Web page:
Improving Nutrition Status in Zimbabwe: A Call to Action
By: Kudakwashe Chimanya, MPH, MS, RD
As a native of Zimbabwe, I grew up seeing and experiencing the devastation of malnutrition, especially in infants and children. I believed that there must be something that can be done about this. I took my first nutrition class in high school, and it was in that school term that I made the decision to pursue a career in nutrition.
Three years later, I migrated to the United States of America, as our local university did not offer a degree in nutrition. My goal was to obtain the qualifications that would enable me to one day return to Zimbabwe, and make a difference in the nutrition status of my community and across the country at large.
Nutrition Status of Children in Zimbabwe
Malnutrition continues to be a problem in Zimbabwe. The United Nations and the Zimbabwe Food and Nutrition Council (FNC) published new data in 2010 on the nutritional status of Zimbabwe's children. The data revealed that more than one third of Zimbabwe's children under the age of five are chronically malnourished and consequently stunted.¹ Poor infant and young child feeding practices in Zimbabwe are the key factors that have contributed to the high rate of chronic malnutrition among children under five years old. Inadequate numbers of trained nutrition professionals has also contributed to the deterioration in optimal infant and young child feeding practices.
Speaking at the launch of the Zimbabwe National Nutrition Survey results, the Prime Minister of Zimbabwe, Hon Morgan Tsvangirai, stated that "persistent and deteriorating chronic malnutrition means Zimbabwe is unlikely to meet the United Nations Millennium Development Goal number one: to halve poverty and hunger."²
Many donor agencies and stakeholders have recognized the need for accelerated action to reverse chronic malnutrition in Zimbabwe, and aid is being provided to help the country meet the Millennium Development Goals (MDGs) numbers one which is eradicating extreme hunger and poverty and goal four, reducing childhood mortality by 2015.³ As the country is now in a recovery phase, many strategies that involve collaboration between government, private and academic institutions must be incorporated to create a long-term sustainable solution to the problem of malnutrition in Zimbabwe.
The Millennium Development Goals (MDGs)
The MDGs were established at the Millennium Summit held in 2000. These goals are aimed at improving social and economic conditions in developing countries such as Zimbabwe. One of the three focus areas for the MDGs is bolstering human capital. There are several objectives under this focus area, which include improving nutrition, improving healthcare and reducing levels of child mortality. Nutrition interventions play a major role in helping countries reach the MDGs. Good nutrition among children and women is a key to fighting poverty, promoting health, reducing infant mortality, improving education outcomes, improving maternal health, managing HIV/AIDS, as well as empowering women in community settings. A country that has a healthy and well nourished population has the opportunity to become a well developed country that reaches its potential in both its health and economic outcomes.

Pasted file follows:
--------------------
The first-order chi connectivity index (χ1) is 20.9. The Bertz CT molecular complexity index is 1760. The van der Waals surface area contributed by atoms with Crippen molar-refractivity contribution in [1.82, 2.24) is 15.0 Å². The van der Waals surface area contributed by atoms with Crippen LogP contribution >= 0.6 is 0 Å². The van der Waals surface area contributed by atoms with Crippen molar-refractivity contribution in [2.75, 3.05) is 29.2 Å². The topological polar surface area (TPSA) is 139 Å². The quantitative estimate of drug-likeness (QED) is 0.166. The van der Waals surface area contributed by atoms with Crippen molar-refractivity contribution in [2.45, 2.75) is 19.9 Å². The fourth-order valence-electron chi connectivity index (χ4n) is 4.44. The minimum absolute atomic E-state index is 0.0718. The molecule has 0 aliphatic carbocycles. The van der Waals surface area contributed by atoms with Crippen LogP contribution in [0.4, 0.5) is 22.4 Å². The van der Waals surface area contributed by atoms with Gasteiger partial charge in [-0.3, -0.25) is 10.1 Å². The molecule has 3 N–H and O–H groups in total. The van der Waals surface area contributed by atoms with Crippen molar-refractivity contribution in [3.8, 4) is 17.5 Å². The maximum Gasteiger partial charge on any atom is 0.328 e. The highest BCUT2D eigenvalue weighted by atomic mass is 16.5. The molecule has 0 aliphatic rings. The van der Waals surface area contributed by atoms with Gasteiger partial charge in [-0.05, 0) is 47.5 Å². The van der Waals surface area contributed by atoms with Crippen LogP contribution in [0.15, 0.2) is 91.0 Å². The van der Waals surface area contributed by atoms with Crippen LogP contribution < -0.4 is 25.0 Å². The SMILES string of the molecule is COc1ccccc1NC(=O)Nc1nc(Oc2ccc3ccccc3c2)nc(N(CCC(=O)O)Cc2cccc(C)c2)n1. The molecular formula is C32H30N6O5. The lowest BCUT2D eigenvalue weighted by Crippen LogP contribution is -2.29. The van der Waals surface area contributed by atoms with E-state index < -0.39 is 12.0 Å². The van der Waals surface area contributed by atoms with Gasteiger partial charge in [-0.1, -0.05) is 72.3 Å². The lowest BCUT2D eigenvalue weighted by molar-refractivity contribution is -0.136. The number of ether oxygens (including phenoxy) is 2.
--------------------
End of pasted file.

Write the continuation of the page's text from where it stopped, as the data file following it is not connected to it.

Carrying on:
The Conceptual Framework
Cited from ZIMBABWE NATIONAL NUTRITION SURVEY – 2010. This is part of the UNICEF conceptual framework on the causes of malnutrition, and the survey report where this particular one was obtained is a preliminary survey report which is not a published document:
Collaboration is Key
The conceptual framework above published by UNICEF in 1998, and serves as a guide for effective planning to address malnutrition. 4 The framework shows that the causes of malnutrition are multi-sectorial, hence a well coordinated multi-sectorial response is required in order to reverse the alarming rates of chronic malnutrition in Zimbabwe. In addition to collaborating donor agencies providing food security that improves dietary intake, and care practices that improve nutritional status, there must be a nutrition system that supports sustainable change. There must be an infrastructure developed within Zimbabwe that will build on the successes of current efforts to reach the MDGs. Beyond 2015, nutrition must continue to be a priority for Zimbabwe, and this can only be sustained by an infrastructure of well trained nutrition professionals equipped with the knowledge and expertise to achieve the much needed change in Zimbabwe.
A Response to the Need